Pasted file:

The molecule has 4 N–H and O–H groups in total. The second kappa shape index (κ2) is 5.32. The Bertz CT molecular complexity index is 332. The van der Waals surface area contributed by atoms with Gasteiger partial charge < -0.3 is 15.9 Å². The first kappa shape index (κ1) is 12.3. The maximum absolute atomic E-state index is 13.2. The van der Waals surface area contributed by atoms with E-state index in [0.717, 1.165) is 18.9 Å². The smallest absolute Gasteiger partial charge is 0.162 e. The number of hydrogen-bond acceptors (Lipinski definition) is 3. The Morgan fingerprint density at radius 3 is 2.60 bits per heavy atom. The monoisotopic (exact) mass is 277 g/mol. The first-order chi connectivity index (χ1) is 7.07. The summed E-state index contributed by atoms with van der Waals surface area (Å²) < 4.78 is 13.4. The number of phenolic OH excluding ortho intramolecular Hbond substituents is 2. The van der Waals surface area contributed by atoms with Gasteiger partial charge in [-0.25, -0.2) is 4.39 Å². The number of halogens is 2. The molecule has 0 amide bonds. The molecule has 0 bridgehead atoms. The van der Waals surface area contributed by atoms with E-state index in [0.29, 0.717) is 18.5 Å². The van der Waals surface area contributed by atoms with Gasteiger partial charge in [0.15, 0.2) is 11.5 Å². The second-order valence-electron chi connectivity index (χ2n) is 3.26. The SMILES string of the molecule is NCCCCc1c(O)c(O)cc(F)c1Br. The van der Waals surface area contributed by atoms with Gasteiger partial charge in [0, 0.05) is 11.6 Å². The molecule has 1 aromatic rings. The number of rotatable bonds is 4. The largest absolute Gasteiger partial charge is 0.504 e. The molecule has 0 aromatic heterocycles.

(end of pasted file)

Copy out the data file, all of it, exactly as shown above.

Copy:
The molecule has 4 N–H and O–H groups in total. The second kappa shape index (κ2) is 5.32. The Bertz CT molecular complexity index is 332. The van der Waals surface area contributed by atoms with Gasteiger partial charge < -0.3 is 15.9 Å². The first kappa shape index (κ1) is 12.3. The maximum absolute atomic E-state index is 13.2. The van der Waals surface area contributed by atoms with E-state index in [0.717, 1.165) is 18.9 Å². The smallest absolute Gasteiger partial charge is 0.162 e. The number of hydrogen-bond acceptors (Lipinski definition) is 3. The Morgan fingerprint density at radius 3 is 2.60 bits per heavy atom. The monoisotopic (exact) mass is 277 g/mol. The first-order chi connectivity index (χ1) is 7.07. The summed E-state index contributed by atoms with van der Waals surface area (Å²) < 4.78 is 13.4. The number of phenolic OH excluding ortho intramolecular Hbond substituents is 2. The van der Waals surface area contributed by atoms with Gasteiger partial charge in [-0.25, -0.2) is 4.39 Å². The number of halogens is 2. The molecule has 0 amide bonds. The molecule has 0 bridgehead atoms. The van der Waals surface area contributed by atoms with E-state index in [0.29, 0.717) is 18.5 Å². The van der Waals surface area contributed by atoms with Gasteiger partial charge in [0.15, 0.2) is 11.5 Å². The second-order valence-electron chi connectivity index (χ2n) is 3.26. The SMILES string of the molecule is NCCCCc1c(O)c(O)cc(F)c1Br. The van der Waals surface area contributed by atoms with Gasteiger partial charge in [0, 0.05) is 11.6 Å². The molecule has 1 aromatic rings. The number of rotatable bonds is 4. The largest absolute Gasteiger partial charge is 0.504 e. The molecule has 0 aromatic heterocycles.